Olympics world in disbelief after devastating double tragedy

  • Oops!
    Something went wrong.
    Please try again later.
  • Oops!
    Something went wrong.
    Please try again later.
·Sports Editor
·6-min read
In this article:
  • Oops!
    Something went wrong.
    Please try again later.
  • Oops!
    Something went wrong.
    Please try again later.
Cameron Burrell and Olivia Podmore, pictured here before their tragic deaths.
Cameron Burrell and Olivia Podmore both died just days after the Olympics. Image: Getty

The Olympics community is mourning the tragic deaths of two promising young athletes just days after the Tokyo Games.

Cameron Burrell and Olivia Podmore both died this week in a shocking double tragedy that has put the spotlight back on mental health in professional sports.

'INAPPROPRIATE': Shock twist after mayor bites Olympian's medal

'DISASTER': Great Britain caught in shock 'doping' scandal

New Zealand's cycling federation says it will review its mental health support for athletes following the sudden death of Olympian Podmore at the age of 24.

Podmore competed at the 2016 Olympics in Rio and the 2018 Commonwealth Games on the Gold Coast but was not part of New Zealand's team at the recent Tokyo Games.

A New Zealand police spokesman said they attended a sudden death at a property in Waikato on New Zealand's upper North Island on Monday afternoon.

Podmore's cause of death was not confirmed, but a friend had raised concerns about her mental health and sports officials said the cyclist had reached out to support services offered to athletes.

And just 24 hours after Podmore's death, American track star Burrell was also found dead.

A former NCAA track champion and son of two Olympic gold medalists, Burrell died at 26.

Burrell was the 2018 NCAA 100m champion for the University of Houston and anchored the 4x100 relay team that also won an NCAA championship that year. 

The university announced his death on Tuesday with a statement from his father Leroy Burrell.

"My family is extremely saddened with the loss of our son, Cameron, last night," the statement read. 

"We are going through profound sorrow and ask that all of our friends, extended University of Houston family and the track and field community in the US and abroad allow us to gather with our closest family and friends. 

"We are profoundly grief stricken, and thank everyone for the outpouring of prayers and support. We will forward more information when it is available."

Cameron Burrell and Tyson Gay, pictured here at the US track and field Olympic trials in 2016.
Cameron Burrell and Tyson Gay at the US track and field Olympic trials in 2016. (Photo by Patrick Smith/Getty Images)

Burrell's parents Leroy and Michelle Finn-Burrell both won gold medals at the 1992 Olympics in Barcelona. 

Leroy won gold as part of the 4x100 team alongside Michael Marsh, Dennis Mitchell and Carl Lewis that set a world record time of 37.40 seconds. Michelle won a gold medal in the women's 4x100 relay that summer.

Lewis, who also ran at Houston, was Burrell's godfather and is an assistant on Leroy's coaching staff.

Burrell broke his father's school record in the 100m by .01 seconds with a time of 9.93 in 2017. He was a three-time All-American at 60 and 100m and was twice named All-American as a member of the 4x100 relay team.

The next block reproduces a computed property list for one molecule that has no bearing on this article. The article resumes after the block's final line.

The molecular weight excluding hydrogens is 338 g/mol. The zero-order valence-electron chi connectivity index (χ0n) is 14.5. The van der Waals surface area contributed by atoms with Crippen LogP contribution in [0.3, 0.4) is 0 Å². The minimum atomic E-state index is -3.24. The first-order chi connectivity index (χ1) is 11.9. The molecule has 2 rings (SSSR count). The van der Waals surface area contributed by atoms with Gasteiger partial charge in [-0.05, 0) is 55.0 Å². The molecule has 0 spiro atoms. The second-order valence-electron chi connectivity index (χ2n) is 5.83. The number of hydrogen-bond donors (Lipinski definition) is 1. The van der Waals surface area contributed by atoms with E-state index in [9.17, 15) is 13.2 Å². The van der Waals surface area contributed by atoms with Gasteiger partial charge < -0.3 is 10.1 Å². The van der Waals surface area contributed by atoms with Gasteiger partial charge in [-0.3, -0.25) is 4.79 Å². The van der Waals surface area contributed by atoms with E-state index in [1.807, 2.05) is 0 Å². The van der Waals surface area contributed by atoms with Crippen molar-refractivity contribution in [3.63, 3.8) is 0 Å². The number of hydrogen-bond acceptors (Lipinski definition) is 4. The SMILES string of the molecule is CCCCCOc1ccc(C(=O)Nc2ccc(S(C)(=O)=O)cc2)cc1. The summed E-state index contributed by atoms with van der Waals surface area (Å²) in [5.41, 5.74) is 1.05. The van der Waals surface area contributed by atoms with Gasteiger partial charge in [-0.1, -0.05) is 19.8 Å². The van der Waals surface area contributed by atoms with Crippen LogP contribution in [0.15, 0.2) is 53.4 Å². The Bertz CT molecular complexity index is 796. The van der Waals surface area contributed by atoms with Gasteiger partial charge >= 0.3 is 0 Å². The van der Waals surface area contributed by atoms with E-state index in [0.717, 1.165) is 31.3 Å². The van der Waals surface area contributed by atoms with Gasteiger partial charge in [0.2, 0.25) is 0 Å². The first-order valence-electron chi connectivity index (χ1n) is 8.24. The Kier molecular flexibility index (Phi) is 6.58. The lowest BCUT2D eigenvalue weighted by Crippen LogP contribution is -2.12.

He won gold as a member of the US 4x100 relay team at the World Junior Championships in 2012 and won gold for Team USA running anchor in the 4x100 at the 2018 Athletics World Cup.

Spotlight on mental health of professional athletes

The issue of athletes struggling with their mental health has been in the spotlight since Japanese tennis player Naomi Osaka withdrew from the French Open and Wimbledon.

American gymnast Simone Biles pulled out of most of her Olympic gymnastics events in Tokyo, citing a need to take care of her mental health.

New Zealand media reported Podmore had recently described the pressures of elite sport in a post on her social media.

"Right now for us it's about focusing on the wellbeing of the people who are here and having to deal with this loss," Cycling New Zealand chief executive Jacques Landry told a media conference.

"There will be a time for us actually to review and look at if and where we would have had missteps or where we didn't act properly."

Olivia Podmore, pictured here at a fundraising event for the World Equestrian Games team in 2018.
Olivia Podmore (centre) at a fundraising event for the World Equestrian Games team in 2018. (Photo by Kerry Marshall/Getty Images)

Former Olympic rowing champion Eric Murray, a friend of Podmore, said he was with her on Monday and described her death as a "shock and a tragedy."

"I wish she had said something," the 39-year-old told reporters in Cambridge, a high performance hub in New Zealand for cycling and other sports.

"We have lost a sister, a friend and a fighter who lost that will of fight inside of her.

"If you had seen her in the last 72 hours, you wouldn't have thought this could happen.

"That's why there's so much talk about mental health at the moment."

High Performance Sport New Zealand boss Raelene Castle said support for athletes in programs was not perfect.

"Her legacy has to be that we make improvements," she told reporters.

with AAP and Yahoo Sports US

Readers seeking support and information can contact Beyond Blue on 1300 22 4636, Lifeline on 13 11 14 or Suicide Call Back Service on 1300 659 467.

Click here to sign up to our newsletter for all the latest and breaking stories from Australia and around the world.

Our goal is to create a safe and engaging place for users to connect over interests and passions. In order to improve our community experience, we are temporarily suspending article commenting